Zuma art case postponed indefinitely

2012-05-24 15:26
Johannesburg - The South Gauteng High Court in Johannesburg has indefinitely postponed a court application by the ANC and President Jacob Zuma to remove a portrait depicting him with his genitals exposed from an art gallery exhibition.

The court also ruled on Thursday that video footage of the African National Congress's lawyer breaking down may not be televised.

"Before we postpone the matter there is another thing that has to be dealt with," said Judge Neels Claassen.

"It has been brought to the court's notice that the portion where the ANC and Zuma's advocate Gcina Malindi broke down has been televised.

"And, as a full court, we are of the view that should not be further televised," he said.

This would apply locally and internationally.

The case was then indefinitely postponed. Another date would be set and another full Bench constituted.

Malindi was responding to a question on changes in South Africa, when Claassen suddenly adjourned the court shortly before noon.

Word spread that Malindi had broken down and he was surrounded by colleagues before leaving the courtroom.


"I was just overcome by emotions," he said after the case was postponed.

Government spokesperson Jimmy Manyi said he was "appalled" and "disappointed" that e.tv had censored visuals of Malindi's breakdown.

"Government believes that, in this particular instance, e.tv was biased and failed to broadcast a true reflection of the court proceedings," he said.

"e.tv censored the visuals that would have shown his deep pain and emotion, that expressed the culmination of the sentiment of humiliation and denigration of the dignity of President Jacob Zuma, his office and the African culture that is shared by millions of South Africans."

In response, eNews said that in the past it had been criticised by the judiciary for airing sensational material unrelated to matters being argued.

"Firstly, eNews respects the rule of law. Advocate Malindi's breakdown was unexpected and caught our team off-guard. The decision was taken not to broadcast the clip until we had clarity from the judges," said group head of news Patrick Conroy.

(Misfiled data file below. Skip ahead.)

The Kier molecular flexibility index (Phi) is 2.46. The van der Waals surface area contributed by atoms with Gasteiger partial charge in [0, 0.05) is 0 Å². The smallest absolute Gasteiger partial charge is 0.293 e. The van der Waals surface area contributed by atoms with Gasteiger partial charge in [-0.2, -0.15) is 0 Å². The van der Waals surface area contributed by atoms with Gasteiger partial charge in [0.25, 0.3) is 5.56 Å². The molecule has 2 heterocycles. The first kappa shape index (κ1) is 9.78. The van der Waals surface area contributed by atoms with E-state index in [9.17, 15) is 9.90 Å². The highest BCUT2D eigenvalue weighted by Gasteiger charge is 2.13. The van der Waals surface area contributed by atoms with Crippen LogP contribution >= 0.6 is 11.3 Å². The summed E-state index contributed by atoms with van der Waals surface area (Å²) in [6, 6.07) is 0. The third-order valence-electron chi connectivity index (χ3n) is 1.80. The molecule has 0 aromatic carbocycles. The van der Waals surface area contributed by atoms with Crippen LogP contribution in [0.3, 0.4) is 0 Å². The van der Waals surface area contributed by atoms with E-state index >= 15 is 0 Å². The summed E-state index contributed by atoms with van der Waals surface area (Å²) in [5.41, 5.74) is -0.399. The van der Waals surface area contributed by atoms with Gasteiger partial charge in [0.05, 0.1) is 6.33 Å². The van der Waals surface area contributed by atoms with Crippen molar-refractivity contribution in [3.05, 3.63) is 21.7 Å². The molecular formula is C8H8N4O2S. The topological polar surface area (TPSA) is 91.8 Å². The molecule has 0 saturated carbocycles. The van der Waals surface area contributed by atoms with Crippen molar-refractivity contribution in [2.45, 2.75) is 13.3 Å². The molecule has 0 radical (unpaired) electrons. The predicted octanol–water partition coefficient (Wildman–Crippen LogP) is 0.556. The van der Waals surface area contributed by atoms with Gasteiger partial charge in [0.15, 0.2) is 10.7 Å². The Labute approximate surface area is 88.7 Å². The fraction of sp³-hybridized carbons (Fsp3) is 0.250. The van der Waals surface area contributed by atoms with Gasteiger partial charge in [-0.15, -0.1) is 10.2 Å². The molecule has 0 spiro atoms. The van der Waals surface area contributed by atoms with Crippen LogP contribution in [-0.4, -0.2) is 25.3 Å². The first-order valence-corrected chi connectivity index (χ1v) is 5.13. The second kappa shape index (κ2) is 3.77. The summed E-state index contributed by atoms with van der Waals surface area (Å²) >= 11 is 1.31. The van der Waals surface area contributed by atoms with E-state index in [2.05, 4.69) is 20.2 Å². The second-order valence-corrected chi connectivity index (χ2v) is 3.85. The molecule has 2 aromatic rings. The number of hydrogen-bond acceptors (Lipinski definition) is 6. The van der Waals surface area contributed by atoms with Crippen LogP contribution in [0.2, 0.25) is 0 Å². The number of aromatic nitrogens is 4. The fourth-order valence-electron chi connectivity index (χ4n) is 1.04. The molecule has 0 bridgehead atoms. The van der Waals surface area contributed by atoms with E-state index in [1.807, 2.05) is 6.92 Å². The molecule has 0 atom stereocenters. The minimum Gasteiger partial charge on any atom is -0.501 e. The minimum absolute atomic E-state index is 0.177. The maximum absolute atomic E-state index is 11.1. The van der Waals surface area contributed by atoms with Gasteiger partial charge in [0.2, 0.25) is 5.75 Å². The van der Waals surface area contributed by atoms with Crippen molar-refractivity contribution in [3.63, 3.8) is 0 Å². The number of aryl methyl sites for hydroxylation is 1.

It was mindful that the court might have taken a dim view of this being broadcast, regardless of editorial opinion.

"What the Government Communication and Information System (GCIS) fails to recognise is that normal editorial rules do not apply when filming in court. There are judicial sensitivities we must be mindful of and respect," said Conroy.

The ANC, Zuma and his children want the Brett Murray painting titled The Spear removed from the Goodman Gallery in Johannesburg.

Two people were filmed painting over it on Tuesday, because they believed it violates Zuma's Constitutional right to dignity.

Freedom of expression

The gallery and City Press, which posted a picture of the painting on its website, have refused to remove the image arguing censorship and a constitutional right to freedom of expression.

Throughout the day, a large crowd of ANC supporters gathered outside the court to show their support for Zuma.

Most of the group wore ANC T-shirts and sang in front of the court building. Some displayed posters reading: "President Zuma has a right to human dignity and privacy".

During the adjournment, ANC secretary general Gwede Mantashe asked the crowd to march on the Goodman Gallery in Rosebank on Tuesday.

"The march must be successful and it must send a clear message.

"African culture is not inferior. We must protect African-ness," Mantashe told the crowd.


He echoed SA Communist Party leader Blade Nzimande's call to boycott City Press.

Earlier, in response to calls for a boycott, City Press editor-in-chief Ferial Haffajee said: "As an editor, one tries one's best to be first with the news and to maximise your newspaper's impact. No one wants a boycott."

The Azanian People's Organisation rallied behind City Press and said it was disturbed by Nzimande's call to boycott the newspaper.

"We find this call irresponsible, intolerant and foolish, more so from a person of his political and academic standing," its national deputy spokesperson Funani ka Ntontela said in a statement.

ANC national spokesperson Jackson Mthembu, who also addressed the crowd outside the court, said the guard who stopped vandals from destroying the picture was "a fool".

About Malindi, he said: "Our lawyers are also simple people. Our lawyers also become overcome by this nonsense."

ANC Gauteng provincial secretary David Makhura said he would defend anyone who was insulted in the name of art.

Duduzile Zuma thanked the crowd for supporting her father.

Umkhonto we Sizwe national chair Kenny Mapatswe said the ANC's military wing would come to court again and again to defend dignity.

He said a review of the Constitution had to be considered. "In other countries [the painting] would never happen," he said.
Read more on:    anc  |  jacob zuma  |  brett murray  |  zuma painting

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